Pairing Series #2 – Cheddar
After exploring Goat Cheese and various pairings in my first series entry, I wanted to get a little more specific for the next round. I find that a real Cheddar cheese offers some challenges in finding a pairing strong enough to complement it. The level of acidity coupled with the intensity of flavor that results from the cheddaring process creates a profile that can be a bit overwhelming for your average beer or wine. My pairing of choice for cheddar is usually an IPA of some sort. The bitter and citrusy notes from the hops in the beer provides a great counter to this cheese that really elevates the two. So with that in mind, my friend Lenn and I took a different approach this go around. Four distinct cheddars with four different styles of IPA…and one surprising pairing that I will get to later…
Prairie Breeze – This block cheddar is nice and dry with a nice level of acidity, a nutty finish, and is aged approximately 6 months. This cheese is the only pasteurized cheese of the group, so my thought was to provide a contrast to the others on the board. This cheese is one of the mainstays at Lucy’s Whey when it comes to the daily Panini sandwich offerings so it is very flavorful and approachable.
What worked? – We ate this cheese with all 4 beers and although nothing clashed, nothing really stood out as a “great pairing”. I would say that the best of the bunch was the Belvedere Big IPA from Rock Art Brewery. The two together brought out the fruity notes from the cascade hops which lengthened the finish.
What didn’t? – Smuttynose IPA is one of my favorite standalone beers. By itself, I think it is fantastic. With this cheese, the bitterness of the hops came through to where it destroyed any balance between the two. Beer and cheese very rarely (in my opinion) causes a clash on the palate, but this came close.
Grafton Village Cloth-bound – This cheese has a very strong barnyard funk to where it tasted as if I were chewing on the cud for the cows. The finish reminded us of cigars in a strange way that perpetuated an earthy complexity to the overall taste and mouthfeel. Think grass, somewhat dirty, in solid cheese form. That is what this was tasting like for us.
What Worked? – The Captain Lawrence Reserve Imperial IPA was a great combination as the super hoppy beer was able to balance the earthiness of the cheese. The drier area close to the rind was particularly pungent to where I thought it would clash with all of the choices, but the Captain matched up beautifully.
What didn’t? – Again, the Smuttynose pairing brought out the bitter notes from the hops and the grassy “barnyard” flavors of the cheese that hurt the flavor profile and quality of both components. It had the absolute opposite effect of what a good pairing should bring out.
Montgomery’s Cheddar – This cheese is considered by many to be the finest Cheddar cheese made in the world today. In light of my recent post on Keen’s Cheddar, and having the opportunity to taste this again, I think I might need to have a side-by-side comparison. The horseradish aroma and nutty, almost beefy, flavor easily made this the cheese of the day.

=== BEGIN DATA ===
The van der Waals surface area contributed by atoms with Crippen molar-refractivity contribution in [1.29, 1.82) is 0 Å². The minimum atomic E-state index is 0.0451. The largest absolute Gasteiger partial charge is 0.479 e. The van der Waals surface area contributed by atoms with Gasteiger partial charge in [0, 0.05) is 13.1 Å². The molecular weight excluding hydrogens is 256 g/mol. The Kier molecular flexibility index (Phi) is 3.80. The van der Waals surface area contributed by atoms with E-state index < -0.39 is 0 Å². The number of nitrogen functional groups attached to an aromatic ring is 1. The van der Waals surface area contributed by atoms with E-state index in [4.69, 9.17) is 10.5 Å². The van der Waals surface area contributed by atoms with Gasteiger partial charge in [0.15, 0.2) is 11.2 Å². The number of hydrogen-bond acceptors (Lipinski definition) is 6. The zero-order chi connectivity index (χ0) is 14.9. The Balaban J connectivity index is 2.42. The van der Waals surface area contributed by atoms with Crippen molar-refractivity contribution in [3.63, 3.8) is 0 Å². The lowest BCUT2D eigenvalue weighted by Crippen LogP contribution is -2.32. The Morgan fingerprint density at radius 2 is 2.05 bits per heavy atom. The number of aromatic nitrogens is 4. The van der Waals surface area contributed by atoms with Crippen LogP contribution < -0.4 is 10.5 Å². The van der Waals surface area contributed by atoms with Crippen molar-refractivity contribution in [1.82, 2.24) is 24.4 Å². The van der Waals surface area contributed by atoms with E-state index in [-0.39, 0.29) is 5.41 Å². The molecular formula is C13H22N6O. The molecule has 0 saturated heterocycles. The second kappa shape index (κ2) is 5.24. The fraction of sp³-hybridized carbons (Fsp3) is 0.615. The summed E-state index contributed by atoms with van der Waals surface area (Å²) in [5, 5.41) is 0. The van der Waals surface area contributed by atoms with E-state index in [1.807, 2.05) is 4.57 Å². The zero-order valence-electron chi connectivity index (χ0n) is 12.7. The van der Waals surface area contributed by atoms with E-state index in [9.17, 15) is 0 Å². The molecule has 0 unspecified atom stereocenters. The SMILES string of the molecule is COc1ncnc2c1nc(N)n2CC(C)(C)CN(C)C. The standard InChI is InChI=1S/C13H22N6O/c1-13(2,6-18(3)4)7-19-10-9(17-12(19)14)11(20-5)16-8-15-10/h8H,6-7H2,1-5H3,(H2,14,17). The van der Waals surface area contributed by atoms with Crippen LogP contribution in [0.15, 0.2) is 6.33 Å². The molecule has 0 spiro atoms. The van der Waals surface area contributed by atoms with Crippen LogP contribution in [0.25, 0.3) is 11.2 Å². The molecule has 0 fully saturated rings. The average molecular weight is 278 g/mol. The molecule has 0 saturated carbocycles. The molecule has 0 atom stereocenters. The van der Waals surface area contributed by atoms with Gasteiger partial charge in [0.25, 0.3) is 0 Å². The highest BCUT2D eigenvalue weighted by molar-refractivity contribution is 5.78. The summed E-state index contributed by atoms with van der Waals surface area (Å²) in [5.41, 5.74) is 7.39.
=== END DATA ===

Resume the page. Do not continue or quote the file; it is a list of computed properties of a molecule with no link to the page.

What worked? – Smuttynose finally came through. I am still not sure if it was the cheese elevating what it was paired with, but it softened the bitter edges of the beer, creating a nice balance. The IPA’s were fine with this, but the cheese was the true standout here. I was more interested in having the cheese by itself rather than tasting a variety of combinations.
What didn’t? – Nothing really clashed here to be honest.
Shelburne Farms Cloth-Bound – This particular batch of cheddar must have been made with summer milk. When cows are fed on flowers and chlorophyll-enriched grass, and beta carotene from other forage during the summer months, it changes the color and flavors of the cheese as a result. The paste of the Shelburne was a deep and rich gold. This cheddar has a wonderful sweet and nutty quality to it and was the only cheddar of the four that had a nice development of amino acid crystallization throughout. The moist texture coated the tongue to provide a long and buttery finish that lasted.
What worked? – All of the beers paired really well. We sampled one dry-hopped beer from Rock Art called the Extreme ESB that went particularly well. The slight bitterness of the beer balanced by the creamy sweetness of the cheese really elevated both elements. I returned to this pairing a few times…you know…just to make sure…
What didn’t? – Again, nothing clashed here.
Surprise – In addition to the beer, we also had an open bottle of Sancerre. Sauvingnon Blanc is not what one would think of as a classic pairing with Cheddar, but it was warm out, and there were a few other cheeses on the board (9 to be exact), so there was room to experiment a bit. The Sancerre with the Shelburne Farms cheddar was really nice… The cheese brought out a citrusy note out of the dry white that was really interesting! It was so unexpected that I tried it with the other cheddars. None of the other cheeses matched up quite as well, but it didn’t create a clash like I would have anticipated.
So what can we take from this? Cheddar and IPA is a generally good pairing and good starting point in combining two distinct flavor profiles. The slightly bitter hops with the earthy notes from a strong cheddar are able to stand on their own when combined. I have to admit that there wasn’t one pairing that really excelled or stood out. I was a bit disappointed with that as I thought there was more room for success by narrowing in on a specific cheese and beverage style. Nothing made us sit back and say with a smile, “That works…” There is obviously more to explore here (and don’t worry…I will…) so I am not sure that this could be considered definitive by any means. I can take away that this general pairing “works” with some varying degree of success.